Configuration space (Robotics)

The configuration space (also called C-space) of a robot is a specification of the position of all the points of a robot. The dimension of the C-space is called the degrees of freedom (DOF), which is the minimum number needed to represent the robot. For e.g. if the robot has 2 angles, the C-space is the 2D torus. A robot is defined to consits of rigid bodies (called links) connected together by joints.

The C-space can be parametrized both explicitly or implicitly.

Explicit parametrization uses the minimum number of coordinates, in a sphere for example, \((\phi,\lambda) \in [-90,90]\times[-180,180]\) for the latitude and longitude. While simple, not necessarily being topologically equivalent to the Euclidean space means representation would have poor behaviour at some parts of the space in the form of singularities and discontinuities.

Implicit parametrization makes use of embedding the surface in a higher dimensional space that is easier to work with, typically the Euclidean space. Here, a sphere can be represented as \(\{(x,y,z)\in \mathbb{R}^3 x^2+y^2+z^2=1\}\). This results in no discontinuities or singularities but at the expense of greater complexity in representing the coordinates.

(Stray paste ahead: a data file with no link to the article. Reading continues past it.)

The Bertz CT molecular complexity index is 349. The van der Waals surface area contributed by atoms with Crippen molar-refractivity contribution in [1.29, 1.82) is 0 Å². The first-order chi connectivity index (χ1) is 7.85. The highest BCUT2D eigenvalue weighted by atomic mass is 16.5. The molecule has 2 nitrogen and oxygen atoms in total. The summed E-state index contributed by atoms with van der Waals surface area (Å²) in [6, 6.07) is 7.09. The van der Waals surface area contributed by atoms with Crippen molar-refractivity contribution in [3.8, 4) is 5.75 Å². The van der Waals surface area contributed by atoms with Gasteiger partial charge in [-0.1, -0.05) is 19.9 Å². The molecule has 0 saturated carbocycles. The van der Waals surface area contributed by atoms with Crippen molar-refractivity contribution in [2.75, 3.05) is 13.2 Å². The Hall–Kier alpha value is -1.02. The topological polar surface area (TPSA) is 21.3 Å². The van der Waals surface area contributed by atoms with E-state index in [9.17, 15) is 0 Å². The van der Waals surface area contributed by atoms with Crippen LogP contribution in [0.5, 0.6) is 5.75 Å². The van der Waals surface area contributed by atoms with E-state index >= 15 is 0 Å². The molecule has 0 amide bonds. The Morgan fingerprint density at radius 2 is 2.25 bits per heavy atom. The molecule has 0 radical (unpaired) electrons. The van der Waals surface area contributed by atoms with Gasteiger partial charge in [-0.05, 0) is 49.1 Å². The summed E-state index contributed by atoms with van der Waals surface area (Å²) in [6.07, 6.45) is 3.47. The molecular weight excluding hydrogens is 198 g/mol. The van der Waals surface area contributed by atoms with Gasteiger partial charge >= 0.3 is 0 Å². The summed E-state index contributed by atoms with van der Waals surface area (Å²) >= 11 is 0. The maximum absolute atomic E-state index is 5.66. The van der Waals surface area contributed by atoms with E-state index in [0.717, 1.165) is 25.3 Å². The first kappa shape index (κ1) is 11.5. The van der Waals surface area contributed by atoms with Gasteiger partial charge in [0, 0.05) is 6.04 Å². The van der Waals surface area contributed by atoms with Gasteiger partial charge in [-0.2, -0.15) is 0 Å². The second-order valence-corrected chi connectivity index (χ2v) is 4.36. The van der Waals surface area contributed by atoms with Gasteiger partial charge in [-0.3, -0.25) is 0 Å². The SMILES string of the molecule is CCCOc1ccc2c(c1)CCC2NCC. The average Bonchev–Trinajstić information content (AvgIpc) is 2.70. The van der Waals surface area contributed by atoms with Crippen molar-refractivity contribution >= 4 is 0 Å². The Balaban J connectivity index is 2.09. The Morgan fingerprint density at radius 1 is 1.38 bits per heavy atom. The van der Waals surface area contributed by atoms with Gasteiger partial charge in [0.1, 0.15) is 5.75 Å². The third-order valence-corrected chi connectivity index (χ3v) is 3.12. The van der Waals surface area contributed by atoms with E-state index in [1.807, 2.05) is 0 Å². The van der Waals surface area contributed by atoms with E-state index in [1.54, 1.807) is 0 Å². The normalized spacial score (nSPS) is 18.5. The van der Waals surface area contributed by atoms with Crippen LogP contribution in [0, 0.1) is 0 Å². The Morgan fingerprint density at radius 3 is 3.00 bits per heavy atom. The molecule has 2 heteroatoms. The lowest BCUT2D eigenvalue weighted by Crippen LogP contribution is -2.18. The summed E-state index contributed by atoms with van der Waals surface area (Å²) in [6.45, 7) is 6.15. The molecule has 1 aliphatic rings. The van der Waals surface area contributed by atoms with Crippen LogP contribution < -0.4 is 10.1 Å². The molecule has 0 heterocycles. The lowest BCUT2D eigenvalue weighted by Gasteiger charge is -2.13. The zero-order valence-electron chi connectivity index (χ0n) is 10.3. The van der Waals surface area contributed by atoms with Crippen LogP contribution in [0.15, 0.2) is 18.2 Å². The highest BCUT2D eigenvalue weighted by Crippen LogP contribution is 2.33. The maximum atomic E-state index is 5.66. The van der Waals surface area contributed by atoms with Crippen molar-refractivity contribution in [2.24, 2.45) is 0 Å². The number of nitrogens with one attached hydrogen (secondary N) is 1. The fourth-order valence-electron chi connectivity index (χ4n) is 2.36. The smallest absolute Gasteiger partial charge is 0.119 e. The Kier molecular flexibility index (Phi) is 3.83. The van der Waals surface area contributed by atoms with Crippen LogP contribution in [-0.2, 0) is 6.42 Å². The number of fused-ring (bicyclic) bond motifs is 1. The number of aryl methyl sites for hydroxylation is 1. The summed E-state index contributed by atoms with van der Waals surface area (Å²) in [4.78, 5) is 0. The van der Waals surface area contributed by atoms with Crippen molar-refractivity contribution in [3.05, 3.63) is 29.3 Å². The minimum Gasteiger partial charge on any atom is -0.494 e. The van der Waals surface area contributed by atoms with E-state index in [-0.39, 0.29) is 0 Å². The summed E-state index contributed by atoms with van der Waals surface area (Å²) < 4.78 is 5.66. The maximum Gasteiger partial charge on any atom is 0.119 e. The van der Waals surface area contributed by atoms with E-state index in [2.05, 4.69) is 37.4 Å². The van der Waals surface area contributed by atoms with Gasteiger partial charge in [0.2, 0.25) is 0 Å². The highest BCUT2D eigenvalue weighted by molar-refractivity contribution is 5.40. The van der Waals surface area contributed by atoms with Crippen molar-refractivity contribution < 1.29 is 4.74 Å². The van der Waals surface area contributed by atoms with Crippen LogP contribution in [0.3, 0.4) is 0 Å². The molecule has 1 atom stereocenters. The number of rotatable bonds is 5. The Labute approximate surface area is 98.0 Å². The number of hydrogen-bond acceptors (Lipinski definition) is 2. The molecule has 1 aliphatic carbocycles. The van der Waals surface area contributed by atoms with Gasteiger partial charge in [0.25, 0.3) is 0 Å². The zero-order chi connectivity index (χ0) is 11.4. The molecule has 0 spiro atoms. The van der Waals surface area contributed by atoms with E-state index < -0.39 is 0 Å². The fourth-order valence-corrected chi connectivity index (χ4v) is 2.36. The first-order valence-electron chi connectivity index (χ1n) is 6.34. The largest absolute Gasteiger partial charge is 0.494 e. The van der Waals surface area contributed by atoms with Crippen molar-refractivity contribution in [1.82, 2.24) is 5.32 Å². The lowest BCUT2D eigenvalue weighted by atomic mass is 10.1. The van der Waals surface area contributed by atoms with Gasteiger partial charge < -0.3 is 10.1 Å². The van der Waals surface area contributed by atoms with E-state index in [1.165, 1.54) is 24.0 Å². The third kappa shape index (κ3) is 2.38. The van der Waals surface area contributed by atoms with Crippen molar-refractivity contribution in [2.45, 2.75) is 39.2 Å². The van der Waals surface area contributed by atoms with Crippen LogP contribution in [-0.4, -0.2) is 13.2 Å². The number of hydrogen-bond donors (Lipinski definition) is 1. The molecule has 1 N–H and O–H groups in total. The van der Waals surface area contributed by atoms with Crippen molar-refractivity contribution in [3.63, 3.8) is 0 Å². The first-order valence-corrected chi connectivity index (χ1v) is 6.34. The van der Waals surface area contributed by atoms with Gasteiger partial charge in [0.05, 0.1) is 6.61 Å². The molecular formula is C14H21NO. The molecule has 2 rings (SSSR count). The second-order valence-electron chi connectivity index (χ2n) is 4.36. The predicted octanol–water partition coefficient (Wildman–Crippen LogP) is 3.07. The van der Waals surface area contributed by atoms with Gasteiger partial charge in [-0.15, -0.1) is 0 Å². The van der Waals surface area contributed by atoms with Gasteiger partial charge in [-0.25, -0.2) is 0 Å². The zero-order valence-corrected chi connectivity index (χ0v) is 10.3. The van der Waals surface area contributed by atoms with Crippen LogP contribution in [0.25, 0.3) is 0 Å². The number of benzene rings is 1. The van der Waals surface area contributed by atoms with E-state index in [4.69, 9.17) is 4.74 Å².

Instead of representing the C-space of a robot in terms of the exact amount of its DOF, we can make use of holonomic constraints (also sometimes called integral constraints).

The task space is the space where the robot's task can be naturally expressed. E.g. when the controlling position of a position of a pen on a flat piece of paper, the task space is \(\mathbb{R}^2\), and when controlling the position and orientation of a rigid body, the task space is the 6D space of rigid body configurations.

The work space is a specification of the reachable configurations of the end-effector (end of the robot), usually defined in Cartesian coordinates.

The set of positions reachable from all possible orientations is called the dextrous workspace.


  • Much if not all of the ideas come from Northwestern robotics course lectures
  • Look further into the difference between points and joints in the first sentence.
  • Nash embedding theorem argument for why we are allowed to use implicit parametrizations.

Author: Nazaal

Created: 2022-03-13 Sun 21:45